#2: Prevent Further Contamination

The second most important part of approaching impetigo naturally is to prevent it from spreading, and this is tough, especially with little kids! When the lesions are leaking or weeping, the infection can spread to other parts of the body. Normally, healthy skin isn’t affected, but if there’s an area with a cut or scrape, it can become infected which leads to further impetigo lesions.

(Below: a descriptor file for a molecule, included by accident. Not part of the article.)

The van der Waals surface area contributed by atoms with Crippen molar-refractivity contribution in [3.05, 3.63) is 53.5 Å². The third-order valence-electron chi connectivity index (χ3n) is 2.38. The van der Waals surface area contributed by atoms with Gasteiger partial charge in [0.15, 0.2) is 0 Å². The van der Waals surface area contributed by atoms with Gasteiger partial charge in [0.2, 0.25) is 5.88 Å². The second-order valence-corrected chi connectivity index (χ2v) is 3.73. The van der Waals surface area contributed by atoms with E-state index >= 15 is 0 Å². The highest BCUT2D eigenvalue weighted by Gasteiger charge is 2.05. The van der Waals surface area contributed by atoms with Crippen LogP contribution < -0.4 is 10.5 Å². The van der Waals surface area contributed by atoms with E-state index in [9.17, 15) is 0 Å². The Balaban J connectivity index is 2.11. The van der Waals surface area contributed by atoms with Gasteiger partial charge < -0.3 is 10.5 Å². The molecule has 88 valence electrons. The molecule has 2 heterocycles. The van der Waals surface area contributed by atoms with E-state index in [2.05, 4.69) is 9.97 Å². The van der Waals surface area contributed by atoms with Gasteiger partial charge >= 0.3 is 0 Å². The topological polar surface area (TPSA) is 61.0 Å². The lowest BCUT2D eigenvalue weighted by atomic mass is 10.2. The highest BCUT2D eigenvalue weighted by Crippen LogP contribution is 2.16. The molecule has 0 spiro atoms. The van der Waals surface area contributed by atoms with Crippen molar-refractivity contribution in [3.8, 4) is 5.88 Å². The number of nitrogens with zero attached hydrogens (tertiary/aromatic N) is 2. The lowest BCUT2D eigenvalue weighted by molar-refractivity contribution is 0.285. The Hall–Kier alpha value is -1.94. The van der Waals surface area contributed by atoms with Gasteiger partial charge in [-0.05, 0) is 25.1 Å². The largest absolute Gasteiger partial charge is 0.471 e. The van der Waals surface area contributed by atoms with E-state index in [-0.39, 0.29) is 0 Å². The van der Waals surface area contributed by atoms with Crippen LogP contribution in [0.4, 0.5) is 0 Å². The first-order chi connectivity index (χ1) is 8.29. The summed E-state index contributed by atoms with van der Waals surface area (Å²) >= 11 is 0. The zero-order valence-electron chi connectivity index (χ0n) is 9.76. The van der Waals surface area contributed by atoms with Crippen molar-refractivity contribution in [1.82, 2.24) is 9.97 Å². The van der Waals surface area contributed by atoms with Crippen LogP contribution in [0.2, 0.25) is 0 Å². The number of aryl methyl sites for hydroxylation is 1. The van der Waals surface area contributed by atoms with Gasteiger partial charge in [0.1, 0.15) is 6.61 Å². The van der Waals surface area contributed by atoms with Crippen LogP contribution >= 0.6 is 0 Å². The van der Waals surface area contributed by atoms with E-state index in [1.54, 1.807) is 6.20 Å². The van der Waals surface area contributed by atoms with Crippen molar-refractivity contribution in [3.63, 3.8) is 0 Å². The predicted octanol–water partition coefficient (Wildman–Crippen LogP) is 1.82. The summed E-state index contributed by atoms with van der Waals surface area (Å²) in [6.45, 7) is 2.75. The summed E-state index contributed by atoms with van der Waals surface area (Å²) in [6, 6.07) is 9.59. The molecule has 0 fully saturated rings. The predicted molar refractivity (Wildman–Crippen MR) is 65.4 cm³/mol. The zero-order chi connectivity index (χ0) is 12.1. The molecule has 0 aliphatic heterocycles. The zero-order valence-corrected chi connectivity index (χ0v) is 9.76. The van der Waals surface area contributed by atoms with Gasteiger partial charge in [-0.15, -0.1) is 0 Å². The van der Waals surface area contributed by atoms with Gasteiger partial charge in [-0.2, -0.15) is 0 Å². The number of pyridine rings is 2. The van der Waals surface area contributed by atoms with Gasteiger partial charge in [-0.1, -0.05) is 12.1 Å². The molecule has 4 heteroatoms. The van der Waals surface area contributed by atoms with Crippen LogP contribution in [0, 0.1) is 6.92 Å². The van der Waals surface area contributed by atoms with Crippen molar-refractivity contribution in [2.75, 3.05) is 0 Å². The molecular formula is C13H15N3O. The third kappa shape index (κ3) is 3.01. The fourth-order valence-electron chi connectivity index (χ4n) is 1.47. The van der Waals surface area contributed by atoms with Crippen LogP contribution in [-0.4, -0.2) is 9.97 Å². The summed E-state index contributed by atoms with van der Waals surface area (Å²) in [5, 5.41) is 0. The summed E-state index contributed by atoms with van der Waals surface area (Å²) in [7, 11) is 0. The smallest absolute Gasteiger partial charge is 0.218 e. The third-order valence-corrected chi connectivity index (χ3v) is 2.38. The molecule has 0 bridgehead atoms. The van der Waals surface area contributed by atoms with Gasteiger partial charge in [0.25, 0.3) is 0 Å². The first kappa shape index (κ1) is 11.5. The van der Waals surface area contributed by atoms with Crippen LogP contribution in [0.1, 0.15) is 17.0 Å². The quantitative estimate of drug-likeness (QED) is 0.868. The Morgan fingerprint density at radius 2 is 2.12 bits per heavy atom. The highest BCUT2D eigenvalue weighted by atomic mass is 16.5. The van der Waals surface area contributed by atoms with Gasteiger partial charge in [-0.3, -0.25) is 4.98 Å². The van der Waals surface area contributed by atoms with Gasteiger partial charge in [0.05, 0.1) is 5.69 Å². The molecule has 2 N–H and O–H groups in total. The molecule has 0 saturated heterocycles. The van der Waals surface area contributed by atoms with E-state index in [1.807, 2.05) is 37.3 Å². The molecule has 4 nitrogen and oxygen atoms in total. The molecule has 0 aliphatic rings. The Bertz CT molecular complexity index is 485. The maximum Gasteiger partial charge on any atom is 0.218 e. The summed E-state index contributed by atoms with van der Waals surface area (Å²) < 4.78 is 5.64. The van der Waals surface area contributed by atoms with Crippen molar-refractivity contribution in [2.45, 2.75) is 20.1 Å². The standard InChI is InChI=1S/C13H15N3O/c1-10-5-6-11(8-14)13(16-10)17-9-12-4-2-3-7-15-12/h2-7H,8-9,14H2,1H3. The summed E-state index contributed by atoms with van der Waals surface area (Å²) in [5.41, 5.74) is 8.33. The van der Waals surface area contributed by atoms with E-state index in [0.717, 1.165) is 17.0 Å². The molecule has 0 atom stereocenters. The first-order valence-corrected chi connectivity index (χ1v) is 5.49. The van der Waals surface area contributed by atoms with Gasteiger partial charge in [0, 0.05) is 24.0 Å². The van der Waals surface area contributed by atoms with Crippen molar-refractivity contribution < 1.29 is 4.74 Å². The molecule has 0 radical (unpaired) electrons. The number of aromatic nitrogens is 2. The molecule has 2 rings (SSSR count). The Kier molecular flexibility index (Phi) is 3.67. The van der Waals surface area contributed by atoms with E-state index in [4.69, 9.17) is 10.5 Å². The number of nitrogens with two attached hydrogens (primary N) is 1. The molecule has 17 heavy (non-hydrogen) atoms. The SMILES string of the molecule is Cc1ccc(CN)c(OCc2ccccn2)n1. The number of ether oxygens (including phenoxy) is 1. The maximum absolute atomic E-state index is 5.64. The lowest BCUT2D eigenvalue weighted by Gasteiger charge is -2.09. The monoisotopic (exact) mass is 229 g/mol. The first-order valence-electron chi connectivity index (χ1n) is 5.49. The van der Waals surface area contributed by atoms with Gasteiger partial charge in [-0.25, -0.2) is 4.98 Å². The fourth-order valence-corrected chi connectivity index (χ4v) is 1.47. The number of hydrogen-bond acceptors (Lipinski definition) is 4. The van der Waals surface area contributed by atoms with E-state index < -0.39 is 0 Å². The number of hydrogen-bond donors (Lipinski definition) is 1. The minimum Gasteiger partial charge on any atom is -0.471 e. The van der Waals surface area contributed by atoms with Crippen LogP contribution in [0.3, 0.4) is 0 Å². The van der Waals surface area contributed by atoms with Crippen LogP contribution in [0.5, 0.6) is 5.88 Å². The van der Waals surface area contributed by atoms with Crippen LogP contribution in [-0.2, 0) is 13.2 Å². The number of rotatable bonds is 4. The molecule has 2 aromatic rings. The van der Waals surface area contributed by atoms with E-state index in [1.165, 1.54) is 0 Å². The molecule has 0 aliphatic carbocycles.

To prevent contamination between Uriah and the rest of us, the first thing I did was to sit everyone down and explain what was going on. I told the brothers that Uriah had a common skin infection, that it was very contagious, and that it could become worse if we all didn’t do our part to contain it. I didn’t want the other brothers to be so scared of catching it that they didn’t want to be around Uriah, but I wanted them to be educated about what we were dealing with. I certainly didn’t want Uriah to feel ostracized, but we did have to minimize the chance of spreading the bacteria. Ultimately, I wanted them to understand how serious this could become, and to be aware and respectful of the situation. I also told the boys they needed to be even more intentional about washing their hands before eating or before and after going to the bathroom, and that they weren’t to get into Uriah’s bed or use his pillows or blankets.